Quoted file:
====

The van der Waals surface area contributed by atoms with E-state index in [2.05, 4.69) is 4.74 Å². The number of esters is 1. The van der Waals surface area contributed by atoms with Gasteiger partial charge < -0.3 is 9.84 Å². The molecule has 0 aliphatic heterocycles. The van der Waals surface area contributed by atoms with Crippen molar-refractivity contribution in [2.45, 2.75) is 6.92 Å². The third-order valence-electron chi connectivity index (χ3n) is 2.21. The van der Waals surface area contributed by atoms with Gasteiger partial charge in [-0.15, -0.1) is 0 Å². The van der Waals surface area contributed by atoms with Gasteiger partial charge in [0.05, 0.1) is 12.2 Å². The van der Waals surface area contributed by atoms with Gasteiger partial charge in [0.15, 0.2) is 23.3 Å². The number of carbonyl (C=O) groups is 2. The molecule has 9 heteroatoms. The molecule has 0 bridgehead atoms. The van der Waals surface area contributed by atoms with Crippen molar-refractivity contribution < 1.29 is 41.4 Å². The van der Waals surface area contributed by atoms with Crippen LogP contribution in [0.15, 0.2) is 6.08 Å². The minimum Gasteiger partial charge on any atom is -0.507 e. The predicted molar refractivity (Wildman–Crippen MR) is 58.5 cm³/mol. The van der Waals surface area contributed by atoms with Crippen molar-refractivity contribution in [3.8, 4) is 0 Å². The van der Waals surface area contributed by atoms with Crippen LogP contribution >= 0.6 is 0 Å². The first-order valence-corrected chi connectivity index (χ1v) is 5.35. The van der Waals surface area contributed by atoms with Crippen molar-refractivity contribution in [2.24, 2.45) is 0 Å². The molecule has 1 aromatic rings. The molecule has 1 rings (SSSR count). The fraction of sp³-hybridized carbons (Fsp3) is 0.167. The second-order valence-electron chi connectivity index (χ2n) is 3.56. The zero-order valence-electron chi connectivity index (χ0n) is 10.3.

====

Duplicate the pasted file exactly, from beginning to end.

The van der Waals surface area contributed by atoms with E-state index in [2.05, 4.69) is 4.74 Å². The number of esters is 1. The van der Waals surface area contributed by atoms with Gasteiger partial charge < -0.3 is 9.84 Å². The molecule has 0 aliphatic heterocycles. The van der Waals surface area contributed by atoms with Crippen molar-refractivity contribution in [2.45, 2.75) is 6.92 Å². The third-order valence-electron chi connectivity index (χ3n) is 2.21. The van der Waals surface area contributed by atoms with Gasteiger partial charge in [-0.15, -0.1) is 0 Å². The van der Waals surface area contributed by atoms with Gasteiger partial charge in [0.05, 0.1) is 12.2 Å². The van der Waals surface area contributed by atoms with Gasteiger partial charge in [0.15, 0.2) is 23.3 Å². The number of carbonyl (C=O) groups is 2. The molecule has 9 heteroatoms. The molecule has 0 bridgehead atoms. The van der Waals surface area contributed by atoms with Crippen molar-refractivity contribution < 1.29 is 41.4 Å². The van der Waals surface area contributed by atoms with Crippen LogP contribution in [0.15, 0.2) is 6.08 Å². The minimum Gasteiger partial charge on any atom is -0.507 e. The predicted molar refractivity (Wildman–Crippen MR) is 58.5 cm³/mol. The van der Waals surface area contributed by atoms with Crippen molar-refractivity contribution in [3.8, 4) is 0 Å². The van der Waals surface area contributed by atoms with Crippen LogP contribution >= 0.6 is 0 Å². The first-order valence-corrected chi connectivity index (χ1v) is 5.35. The van der Waals surface area contributed by atoms with Crippen molar-refractivity contribution in [2.24, 2.45) is 0 Å². The molecule has 1 aromatic rings. The molecule has 1 rings (SSSR count). The fraction of sp³-hybridized carbons (Fsp3) is 0.167. The second-order valence-electron chi connectivity index (χ2n) is 3.56. The zero-order valence-electron chi connectivity index (χ0n) is 10.3.